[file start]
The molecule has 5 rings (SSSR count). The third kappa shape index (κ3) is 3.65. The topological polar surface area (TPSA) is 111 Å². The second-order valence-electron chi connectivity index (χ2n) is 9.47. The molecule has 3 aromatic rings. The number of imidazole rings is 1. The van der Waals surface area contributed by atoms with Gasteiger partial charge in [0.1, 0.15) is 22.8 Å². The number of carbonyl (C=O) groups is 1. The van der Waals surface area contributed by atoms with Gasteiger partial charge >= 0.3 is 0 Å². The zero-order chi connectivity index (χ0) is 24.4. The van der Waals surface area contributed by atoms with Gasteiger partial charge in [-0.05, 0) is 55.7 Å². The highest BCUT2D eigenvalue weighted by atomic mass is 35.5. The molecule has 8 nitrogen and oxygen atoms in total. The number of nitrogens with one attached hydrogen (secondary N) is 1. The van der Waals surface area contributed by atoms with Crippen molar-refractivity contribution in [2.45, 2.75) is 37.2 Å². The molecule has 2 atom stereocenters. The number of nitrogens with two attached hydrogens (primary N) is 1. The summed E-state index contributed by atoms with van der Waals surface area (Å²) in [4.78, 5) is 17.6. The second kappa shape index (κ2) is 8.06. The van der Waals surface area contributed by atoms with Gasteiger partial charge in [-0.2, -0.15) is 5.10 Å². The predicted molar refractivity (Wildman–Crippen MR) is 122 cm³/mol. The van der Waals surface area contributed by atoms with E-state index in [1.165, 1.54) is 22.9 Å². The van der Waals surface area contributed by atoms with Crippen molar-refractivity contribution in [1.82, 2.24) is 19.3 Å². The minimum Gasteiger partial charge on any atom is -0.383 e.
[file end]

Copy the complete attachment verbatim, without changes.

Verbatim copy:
The molecule has 5 rings (SSSR count). The third kappa shape index (κ3) is 3.65. The topological polar surface area (TPSA) is 111 Å². The second-order valence-electron chi connectivity index (χ2n) is 9.47. The molecule has 3 aromatic rings. The number of imidazole rings is 1. The van der Waals surface area contributed by atoms with Gasteiger partial charge in [0.1, 0.15) is 22.8 Å². The number of carbonyl (C=O) groups is 1. The van der Waals surface area contributed by atoms with Gasteiger partial charge >= 0.3 is 0 Å². The zero-order chi connectivity index (χ0) is 24.4. The van der Waals surface area contributed by atoms with Gasteiger partial charge in [-0.05, 0) is 55.7 Å². The highest BCUT2D eigenvalue weighted by atomic mass is 35.5. The molecule has 8 nitrogen and oxygen atoms in total. The number of nitrogens with one attached hydrogen (secondary N) is 1. The van der Waals surface area contributed by atoms with Crippen molar-refractivity contribution in [2.45, 2.75) is 37.2 Å². The molecule has 2 atom stereocenters. The number of nitrogens with two attached hydrogens (primary N) is 1. The summed E-state index contributed by atoms with van der Waals surface area (Å²) in [4.78, 5) is 17.6. The second kappa shape index (κ2) is 8.06. The van der Waals surface area contributed by atoms with Gasteiger partial charge in [-0.2, -0.15) is 5.10 Å². The predicted molar refractivity (Wildman–Crippen MR) is 122 cm³/mol. The van der Waals surface area contributed by atoms with E-state index in [1.165, 1.54) is 22.9 Å². The van der Waals surface area contributed by atoms with Crippen molar-refractivity contribution in [1.82, 2.24) is 19.3 Å². The minimum Gasteiger partial charge on any atom is -0.383 e.